(b)   Training and Alignment. Joint training for officers at regular intervals in service is essential so as to enable them to have a greater understanding of other services. Over and above, training the trainers of service specific training establishments on tri services aspects will hasten the process. Training on common equipment can be aligned and wherever possible should be centralised. Promotion exams must have tri-service content including lessons learnt from history of IAF, Army and Navy and campaigns should not focus only on their respective services.

(c)  Rules and Office Processes. Promulgation of a common set of rules and regulations by means of a tri-services act will enable uniformity for all personnel. The administrative processes and procedures could be aligned by having a common set of forms and documents which are routine in nature.

(d) Common & Shared Equipment. The equipment employed in the services must be common as much as feasible. This would bring in an economy of scale and interoperability. The recent induction of common tri-services algorithm/ common waveforms in the SDR is a step in this direction. Also, this will entail identifying of common equipment, development of JSQRs and central procurement. All major capital procurements of equipment need to be oriented for work commonality, interoperability and joint logistics.

The key enablers that needs to be taken into consideration for a tri services culture includes common set of rules and regulation, common office procedures, common equipment, common training and a conducive tri services structure incorporating best practices of every service.

(e)   Common Procedures. Certain changes are also required to be incorporated within the services under the supervision of HQ IDS, which would harmonise the cultures for seamless transformation to a tri-service culture as and when required. Administrative rules and procedures like reporting/ movement order procedures, leave, accommodation pools, function of station headquarters, accounting procedures, staff duties, minor SD aspects and even abbreviations must be made common for all services to ensure an inclusive, open, futuristic, and purple outlook.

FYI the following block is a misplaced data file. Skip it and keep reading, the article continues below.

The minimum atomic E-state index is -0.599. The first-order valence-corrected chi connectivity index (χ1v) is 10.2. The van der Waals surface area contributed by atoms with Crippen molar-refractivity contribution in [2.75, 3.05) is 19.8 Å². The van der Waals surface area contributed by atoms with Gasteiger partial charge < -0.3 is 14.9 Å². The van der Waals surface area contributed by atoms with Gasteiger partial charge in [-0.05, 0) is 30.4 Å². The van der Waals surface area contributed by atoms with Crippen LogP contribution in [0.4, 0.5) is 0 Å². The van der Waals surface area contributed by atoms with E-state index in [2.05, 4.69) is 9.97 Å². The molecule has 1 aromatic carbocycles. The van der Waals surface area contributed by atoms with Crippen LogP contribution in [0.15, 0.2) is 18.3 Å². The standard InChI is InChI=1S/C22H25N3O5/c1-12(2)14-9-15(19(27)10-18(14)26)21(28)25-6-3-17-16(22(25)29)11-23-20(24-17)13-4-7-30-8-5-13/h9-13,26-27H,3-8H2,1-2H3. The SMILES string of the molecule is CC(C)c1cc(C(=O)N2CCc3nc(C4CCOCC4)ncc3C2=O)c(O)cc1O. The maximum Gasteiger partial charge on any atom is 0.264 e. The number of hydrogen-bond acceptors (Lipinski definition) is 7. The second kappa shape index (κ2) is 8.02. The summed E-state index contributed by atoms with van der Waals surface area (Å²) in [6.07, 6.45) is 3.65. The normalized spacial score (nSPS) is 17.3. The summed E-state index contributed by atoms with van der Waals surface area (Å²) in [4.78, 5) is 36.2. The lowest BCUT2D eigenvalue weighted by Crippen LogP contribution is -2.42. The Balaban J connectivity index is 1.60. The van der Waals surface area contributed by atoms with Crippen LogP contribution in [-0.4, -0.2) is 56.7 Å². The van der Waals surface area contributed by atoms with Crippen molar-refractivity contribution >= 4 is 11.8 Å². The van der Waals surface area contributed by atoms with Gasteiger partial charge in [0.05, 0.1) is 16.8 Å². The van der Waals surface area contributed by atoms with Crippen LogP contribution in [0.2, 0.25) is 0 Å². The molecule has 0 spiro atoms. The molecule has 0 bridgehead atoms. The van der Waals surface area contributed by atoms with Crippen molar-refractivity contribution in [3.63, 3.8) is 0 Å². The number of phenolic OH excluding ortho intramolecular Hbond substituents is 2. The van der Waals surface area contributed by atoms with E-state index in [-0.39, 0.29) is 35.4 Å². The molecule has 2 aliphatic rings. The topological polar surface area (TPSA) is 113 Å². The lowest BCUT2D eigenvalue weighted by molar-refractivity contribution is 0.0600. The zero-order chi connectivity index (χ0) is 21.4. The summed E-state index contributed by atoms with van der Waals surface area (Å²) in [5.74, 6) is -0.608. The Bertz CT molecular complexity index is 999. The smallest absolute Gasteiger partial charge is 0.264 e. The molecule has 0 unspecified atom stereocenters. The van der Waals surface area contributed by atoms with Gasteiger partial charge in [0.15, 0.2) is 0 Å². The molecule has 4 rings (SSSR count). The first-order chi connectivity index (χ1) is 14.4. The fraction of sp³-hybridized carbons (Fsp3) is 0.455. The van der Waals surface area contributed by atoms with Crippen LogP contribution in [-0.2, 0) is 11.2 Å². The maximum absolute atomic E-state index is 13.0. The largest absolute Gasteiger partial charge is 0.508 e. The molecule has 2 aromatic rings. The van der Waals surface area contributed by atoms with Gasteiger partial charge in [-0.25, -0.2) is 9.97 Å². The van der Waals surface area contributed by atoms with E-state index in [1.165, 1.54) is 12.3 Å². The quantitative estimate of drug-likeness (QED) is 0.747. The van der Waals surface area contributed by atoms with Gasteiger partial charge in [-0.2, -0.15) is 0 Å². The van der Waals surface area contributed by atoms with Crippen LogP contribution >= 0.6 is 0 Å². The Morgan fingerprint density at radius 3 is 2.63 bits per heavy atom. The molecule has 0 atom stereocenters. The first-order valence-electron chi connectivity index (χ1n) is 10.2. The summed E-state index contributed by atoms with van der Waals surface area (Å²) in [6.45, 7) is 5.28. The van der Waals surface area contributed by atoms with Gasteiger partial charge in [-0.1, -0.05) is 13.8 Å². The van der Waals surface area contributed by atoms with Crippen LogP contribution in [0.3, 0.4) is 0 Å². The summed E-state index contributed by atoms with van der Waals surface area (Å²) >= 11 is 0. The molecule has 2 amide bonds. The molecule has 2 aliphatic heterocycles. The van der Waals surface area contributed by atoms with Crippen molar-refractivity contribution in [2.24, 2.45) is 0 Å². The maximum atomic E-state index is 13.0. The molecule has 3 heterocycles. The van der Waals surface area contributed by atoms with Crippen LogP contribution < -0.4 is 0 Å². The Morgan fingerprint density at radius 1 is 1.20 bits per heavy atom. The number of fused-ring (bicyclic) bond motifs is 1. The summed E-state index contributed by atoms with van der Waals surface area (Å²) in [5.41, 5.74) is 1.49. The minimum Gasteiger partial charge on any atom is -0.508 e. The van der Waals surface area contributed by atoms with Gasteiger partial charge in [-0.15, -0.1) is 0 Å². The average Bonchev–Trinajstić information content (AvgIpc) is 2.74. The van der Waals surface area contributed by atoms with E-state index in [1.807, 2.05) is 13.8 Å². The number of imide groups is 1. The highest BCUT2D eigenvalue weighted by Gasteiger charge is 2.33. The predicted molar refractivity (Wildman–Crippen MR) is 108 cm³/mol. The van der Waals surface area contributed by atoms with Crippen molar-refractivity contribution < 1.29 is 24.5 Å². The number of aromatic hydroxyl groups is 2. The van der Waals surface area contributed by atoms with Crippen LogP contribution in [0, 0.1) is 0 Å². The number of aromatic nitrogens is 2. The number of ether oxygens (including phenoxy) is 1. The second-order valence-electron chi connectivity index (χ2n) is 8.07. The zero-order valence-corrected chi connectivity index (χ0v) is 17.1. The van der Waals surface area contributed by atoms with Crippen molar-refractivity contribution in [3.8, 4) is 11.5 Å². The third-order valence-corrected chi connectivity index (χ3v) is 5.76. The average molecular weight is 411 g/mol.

(f)   HR Policy.    A wide-ranging HR policy needs to be defined including ACR policy. While posting officers, the services need to ensure justifiable distribution of aptitude and profile at all levels. The importance of tri-service structures can be further protected by having a compulsory Criteria Appointment in a tri services organisation. ACRs acquired by officers in such tri-service structures must act as major input provider for Selection Boards (SB).      

The HR aspects for joint structures should include ensuring equitable distribution of talent and profile while posting of officers to tri-services organisation, creation of tri services general cadre, a common HR policy and commonality of performance appraisals.

(g)  Basic Alignment of PBOR. There should be minimal change in the organisational culture at the unit/ squadron/ ship level as persons below officer’s rank (PBOR) continue to carry out their essential duties and     just need to be realigned       operationally and be made aware of the values, traditions, culture and capabilities of       the other services.

(h)  Miscellaneous Aspects.       Joint services exercises, joint deployment, common discipline rules, cross-service social interactions (common institutes, messes, sports facilities) and visits are few more steps which will assist in bringing jointers. Recent decision that all officers of Indian Army of the rank of Brigadier and above will wear common uniform irrespective of their regimental or corps affiliation, is a welcome step.